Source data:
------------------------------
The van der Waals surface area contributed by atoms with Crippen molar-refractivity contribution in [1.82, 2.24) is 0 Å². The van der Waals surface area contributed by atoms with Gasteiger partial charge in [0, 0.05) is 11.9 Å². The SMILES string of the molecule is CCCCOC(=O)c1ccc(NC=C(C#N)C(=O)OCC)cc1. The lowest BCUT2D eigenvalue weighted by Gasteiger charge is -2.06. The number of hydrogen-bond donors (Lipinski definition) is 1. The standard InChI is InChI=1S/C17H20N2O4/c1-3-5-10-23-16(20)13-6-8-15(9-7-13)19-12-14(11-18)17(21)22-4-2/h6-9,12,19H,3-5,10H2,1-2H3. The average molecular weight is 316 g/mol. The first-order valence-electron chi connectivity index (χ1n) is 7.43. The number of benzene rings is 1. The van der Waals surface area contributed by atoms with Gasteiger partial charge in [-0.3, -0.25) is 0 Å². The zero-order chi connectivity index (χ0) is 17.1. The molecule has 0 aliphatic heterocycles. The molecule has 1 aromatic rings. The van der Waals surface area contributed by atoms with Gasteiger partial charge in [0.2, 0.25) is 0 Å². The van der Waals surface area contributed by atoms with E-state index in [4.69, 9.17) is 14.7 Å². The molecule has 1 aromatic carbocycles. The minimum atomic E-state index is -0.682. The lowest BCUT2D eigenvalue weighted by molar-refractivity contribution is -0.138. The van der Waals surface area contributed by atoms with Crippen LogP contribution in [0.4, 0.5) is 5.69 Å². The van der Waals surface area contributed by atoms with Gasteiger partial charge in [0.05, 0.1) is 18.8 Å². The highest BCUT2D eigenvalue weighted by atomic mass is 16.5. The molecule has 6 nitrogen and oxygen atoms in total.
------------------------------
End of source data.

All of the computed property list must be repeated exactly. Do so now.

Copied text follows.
The van der Waals surface area contributed by atoms with Crippen molar-refractivity contribution in [1.82, 2.24) is 0 Å². The van der Waals surface area contributed by atoms with Gasteiger partial charge in [0, 0.05) is 11.9 Å². The SMILES string of the molecule is CCCCOC(=O)c1ccc(NC=C(C#N)C(=O)OCC)cc1. The lowest BCUT2D eigenvalue weighted by Gasteiger charge is -2.06. The number of hydrogen-bond donors (Lipinski definition) is 1. The standard InChI is InChI=1S/C17H20N2O4/c1-3-5-10-23-16(20)13-6-8-15(9-7-13)19-12-14(11-18)17(21)22-4-2/h6-9,12,19H,3-5,10H2,1-2H3. The average molecular weight is 316 g/mol. The first-order valence-electron chi connectivity index (χ1n) is 7.43. The number of benzene rings is 1. The van der Waals surface area contributed by atoms with Gasteiger partial charge in [-0.3, -0.25) is 0 Å². The zero-order chi connectivity index (χ0) is 17.1. The molecule has 0 aliphatic heterocycles. The molecule has 1 aromatic rings. The van der Waals surface area contributed by atoms with Gasteiger partial charge in [0.2, 0.25) is 0 Å². The van der Waals surface area contributed by atoms with E-state index in [4.69, 9.17) is 14.7 Å². The molecule has 1 aromatic carbocycles. The minimum atomic E-state index is -0.682. The lowest BCUT2D eigenvalue weighted by molar-refractivity contribution is -0.138. The van der Waals surface area contributed by atoms with Crippen LogP contribution in [0.4, 0.5) is 5.69 Å². The van der Waals surface area contributed by atoms with Gasteiger partial charge in [0.05, 0.1) is 18.8 Å². The highest BCUT2D eigenvalue weighted by atomic mass is 16.5. The molecule has 6 nitrogen and oxygen atoms in total.